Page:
Leadership, according to Peter Northouse (2010, p 3), is a process whereby an individual influences a group of individuals to achieve a common goal. So then is evidence of leadership the achievement of a goal by a group? Does the goal matter? Do the means matter? Continue reading
Business of business
Is that all there is?
According to the mission of our materialist egoistic system of economics (aka capitalism) we are to accumulate, without limit, as much material wealth as we can and (individually) we are to do this by maximizing the satisfaction of our individual material self-interest. In other words one leads a successful life to the extent that one has realized material gain and amassed wealth—the greater the material gain, the more worthy and the more successful one is. Accordingly this is to be one’s goal in life, it is all there is to life itself! Necessarily, it follows that the pinnacle of self-interest behavior, of getting as much as possible for one’s self, having it all for one’s self, is greed—there is little doubt in this philosophy of life greed is good! Continue reading
When most people talk of leadership what they are really speaking to is the highest levels in the management hierarchy. They are talking about the legitimate authority positions in an organization. They speak of leadership as if it was a noun, a name we attribute to a person or position. Continue reading
In The Larger Scheme of Things
What happens when the larger-scheme-of-things is ignored and denied out of existence? Continue reading
Roll The Dice or Cause a Game Change
The worldview underlying the capitalist system requires a way-of-being-in-the-world that has us believing that we each are independent competing entities each destined to pursue as much material gain as one can in our individual lifetime—the measure of life is the material gains accumulated. Accordingly we are led to think of our self and each other as separate independent entities, each seeking his/her own gain—there is no ‘We’ just a bunch of ‘Me’s’ consumed by getting and spending. Accordingly we seek dominance and control over everything out there in order to exploit them in service to the satisfaction of our immediate wants. It is all in the name and game of material self-interest gain and wealth accumulation. According to this worldview the only significant value is material value. Consequently, when value means material value, it is no wonder the reality we’ve created is one of strife, chaos and suffering. Continue reading
What’s this Worth?
Robert Reich’s article Work and Worth presents a ‘what’s it worth to society’ argument regarding what various people get paid for what they do. Reich’s argument centers on the societal value derived from the actual service provided. Continue reading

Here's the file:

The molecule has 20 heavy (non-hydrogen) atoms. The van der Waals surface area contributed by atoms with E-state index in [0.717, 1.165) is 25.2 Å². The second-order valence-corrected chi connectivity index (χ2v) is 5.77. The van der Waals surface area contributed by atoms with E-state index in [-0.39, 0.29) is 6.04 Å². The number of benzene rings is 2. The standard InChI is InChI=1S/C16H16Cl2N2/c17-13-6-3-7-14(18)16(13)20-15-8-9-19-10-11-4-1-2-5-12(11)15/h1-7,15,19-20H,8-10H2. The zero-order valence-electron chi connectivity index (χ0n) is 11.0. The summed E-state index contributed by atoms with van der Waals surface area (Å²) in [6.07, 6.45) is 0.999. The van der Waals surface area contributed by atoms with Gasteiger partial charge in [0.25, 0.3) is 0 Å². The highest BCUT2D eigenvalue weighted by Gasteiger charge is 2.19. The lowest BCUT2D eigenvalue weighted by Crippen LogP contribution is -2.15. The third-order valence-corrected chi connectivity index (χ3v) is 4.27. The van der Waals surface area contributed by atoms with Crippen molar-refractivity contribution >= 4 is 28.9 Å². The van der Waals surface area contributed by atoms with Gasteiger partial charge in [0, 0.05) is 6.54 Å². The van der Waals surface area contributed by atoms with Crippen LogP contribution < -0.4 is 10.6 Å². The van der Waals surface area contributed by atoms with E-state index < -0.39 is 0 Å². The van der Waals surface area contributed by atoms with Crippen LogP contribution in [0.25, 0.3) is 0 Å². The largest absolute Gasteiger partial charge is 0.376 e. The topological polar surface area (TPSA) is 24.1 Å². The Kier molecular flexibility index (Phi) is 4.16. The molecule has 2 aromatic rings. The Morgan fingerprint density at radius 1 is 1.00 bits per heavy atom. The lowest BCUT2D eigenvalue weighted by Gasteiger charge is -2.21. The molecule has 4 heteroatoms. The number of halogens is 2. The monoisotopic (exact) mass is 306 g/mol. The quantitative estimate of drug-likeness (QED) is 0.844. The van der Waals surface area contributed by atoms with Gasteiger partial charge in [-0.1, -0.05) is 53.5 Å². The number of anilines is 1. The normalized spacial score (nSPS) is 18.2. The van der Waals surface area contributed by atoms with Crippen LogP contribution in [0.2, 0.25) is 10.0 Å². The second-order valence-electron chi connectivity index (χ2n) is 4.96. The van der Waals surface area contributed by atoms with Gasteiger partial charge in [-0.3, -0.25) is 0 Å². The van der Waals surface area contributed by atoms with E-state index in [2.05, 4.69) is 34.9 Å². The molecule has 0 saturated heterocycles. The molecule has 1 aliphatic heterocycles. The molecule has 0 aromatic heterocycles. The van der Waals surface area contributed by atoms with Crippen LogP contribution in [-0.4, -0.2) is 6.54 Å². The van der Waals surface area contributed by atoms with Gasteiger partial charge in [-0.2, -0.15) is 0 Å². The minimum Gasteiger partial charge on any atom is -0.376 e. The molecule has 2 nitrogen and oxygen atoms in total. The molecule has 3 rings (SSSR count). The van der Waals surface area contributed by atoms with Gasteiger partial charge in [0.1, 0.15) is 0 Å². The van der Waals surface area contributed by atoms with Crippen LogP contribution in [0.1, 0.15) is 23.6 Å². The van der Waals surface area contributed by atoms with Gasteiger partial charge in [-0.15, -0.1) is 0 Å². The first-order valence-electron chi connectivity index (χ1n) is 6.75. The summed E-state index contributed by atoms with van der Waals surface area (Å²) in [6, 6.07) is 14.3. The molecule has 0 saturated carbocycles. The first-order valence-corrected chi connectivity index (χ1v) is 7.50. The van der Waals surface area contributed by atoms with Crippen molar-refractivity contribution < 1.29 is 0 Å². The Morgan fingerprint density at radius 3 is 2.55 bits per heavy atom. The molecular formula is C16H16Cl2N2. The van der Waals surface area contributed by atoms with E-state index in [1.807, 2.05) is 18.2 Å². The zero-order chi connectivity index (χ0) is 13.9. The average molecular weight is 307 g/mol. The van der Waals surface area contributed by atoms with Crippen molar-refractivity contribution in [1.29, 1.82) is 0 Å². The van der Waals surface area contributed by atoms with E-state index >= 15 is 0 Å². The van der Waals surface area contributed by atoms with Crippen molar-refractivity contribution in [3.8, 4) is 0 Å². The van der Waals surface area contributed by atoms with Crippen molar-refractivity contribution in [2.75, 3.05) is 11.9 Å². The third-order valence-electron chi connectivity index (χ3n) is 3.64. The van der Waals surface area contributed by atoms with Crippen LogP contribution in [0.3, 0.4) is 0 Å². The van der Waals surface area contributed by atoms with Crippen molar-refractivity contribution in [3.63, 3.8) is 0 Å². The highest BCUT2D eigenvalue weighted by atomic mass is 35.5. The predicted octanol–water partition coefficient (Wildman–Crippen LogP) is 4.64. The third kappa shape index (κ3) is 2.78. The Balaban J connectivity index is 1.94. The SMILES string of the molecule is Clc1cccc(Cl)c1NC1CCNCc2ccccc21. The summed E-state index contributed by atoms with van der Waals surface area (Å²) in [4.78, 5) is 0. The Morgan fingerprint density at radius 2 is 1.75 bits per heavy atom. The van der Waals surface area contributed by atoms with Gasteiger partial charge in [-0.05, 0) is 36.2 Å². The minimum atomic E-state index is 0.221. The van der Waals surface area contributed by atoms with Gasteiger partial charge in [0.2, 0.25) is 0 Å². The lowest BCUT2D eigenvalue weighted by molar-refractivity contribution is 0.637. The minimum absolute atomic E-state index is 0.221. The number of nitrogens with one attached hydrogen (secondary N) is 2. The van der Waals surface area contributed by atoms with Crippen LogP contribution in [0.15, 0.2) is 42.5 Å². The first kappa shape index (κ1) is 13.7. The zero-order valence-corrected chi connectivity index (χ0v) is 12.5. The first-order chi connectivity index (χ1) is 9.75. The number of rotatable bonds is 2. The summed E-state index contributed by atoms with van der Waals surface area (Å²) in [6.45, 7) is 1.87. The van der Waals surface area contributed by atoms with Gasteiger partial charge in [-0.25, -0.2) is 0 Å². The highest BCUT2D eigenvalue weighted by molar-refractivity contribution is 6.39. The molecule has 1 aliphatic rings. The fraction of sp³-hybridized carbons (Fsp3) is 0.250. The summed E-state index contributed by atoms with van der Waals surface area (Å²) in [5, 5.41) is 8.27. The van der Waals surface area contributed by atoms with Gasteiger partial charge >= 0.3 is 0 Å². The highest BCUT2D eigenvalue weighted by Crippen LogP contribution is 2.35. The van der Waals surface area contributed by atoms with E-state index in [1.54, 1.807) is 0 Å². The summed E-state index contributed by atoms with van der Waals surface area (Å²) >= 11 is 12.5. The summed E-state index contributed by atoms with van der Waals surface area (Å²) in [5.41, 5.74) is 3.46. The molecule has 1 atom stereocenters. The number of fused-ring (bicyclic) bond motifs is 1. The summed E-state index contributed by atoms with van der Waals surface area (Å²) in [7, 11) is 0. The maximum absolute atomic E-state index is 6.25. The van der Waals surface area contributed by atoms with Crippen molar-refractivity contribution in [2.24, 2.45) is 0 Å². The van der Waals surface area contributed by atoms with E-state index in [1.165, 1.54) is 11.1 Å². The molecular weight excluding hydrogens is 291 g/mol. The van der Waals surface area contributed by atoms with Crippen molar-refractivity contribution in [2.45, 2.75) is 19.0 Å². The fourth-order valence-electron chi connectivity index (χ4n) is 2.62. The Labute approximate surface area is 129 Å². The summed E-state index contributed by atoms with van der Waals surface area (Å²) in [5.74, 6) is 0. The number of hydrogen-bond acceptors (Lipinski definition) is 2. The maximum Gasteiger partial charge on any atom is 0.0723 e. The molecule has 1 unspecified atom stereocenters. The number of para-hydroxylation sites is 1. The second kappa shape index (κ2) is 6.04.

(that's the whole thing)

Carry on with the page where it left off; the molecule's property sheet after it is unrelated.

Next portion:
When It’s Everything
Let’s imagine that we surveyed people asking them whether they are in favor of quality. What would we likely find? There is little doubt that overwhelmingly their response would be yes. What does this mean, what does this imply? Continue reading
The balance of work and life is something many of us are concerned about and struggle with. That is we are concerned about the amount of time (and attention) that work demands from us in our life. Though several tactics have been offered these tend to make the conflict between work and life tolerable they don’t dissolve the conflict.
So let’s give this—the whole idea of work and life being in balance—a bit more critical thought. Continue reading
Don’t Double Down a Losing Hand
Our economic system is keeping us in troubled waters and is informing misguided and inhumane practices in the organizing and managing of business. Accordingly a fundamental change in the corporate structure is indeed required as Richard Wolff explained in a recent essay (Enterprise structure is key to the shape of a post-capitalist future), and success with this requires a change in one’s worldview. Continue reading
Many of America’s business-minded, especially corporate CEOs, are unabashedly advocates for the market being the solution to everything. Privatize it, is the answer to it all! Yet at the very same time they also spend vast sums of money on lobbyist to rig things in their favor, which often minimizes (and even eliminates) the dynamics of the market. Seemingly for maximizing their profit relying on the market alone is not their preference, yet it is thought best for everyone else. Some even sing the praises of a free market and yet oppose full disclosure in labeling of products. It appears they think free means free to maximize profit in any way one can. Go figure! Continue reading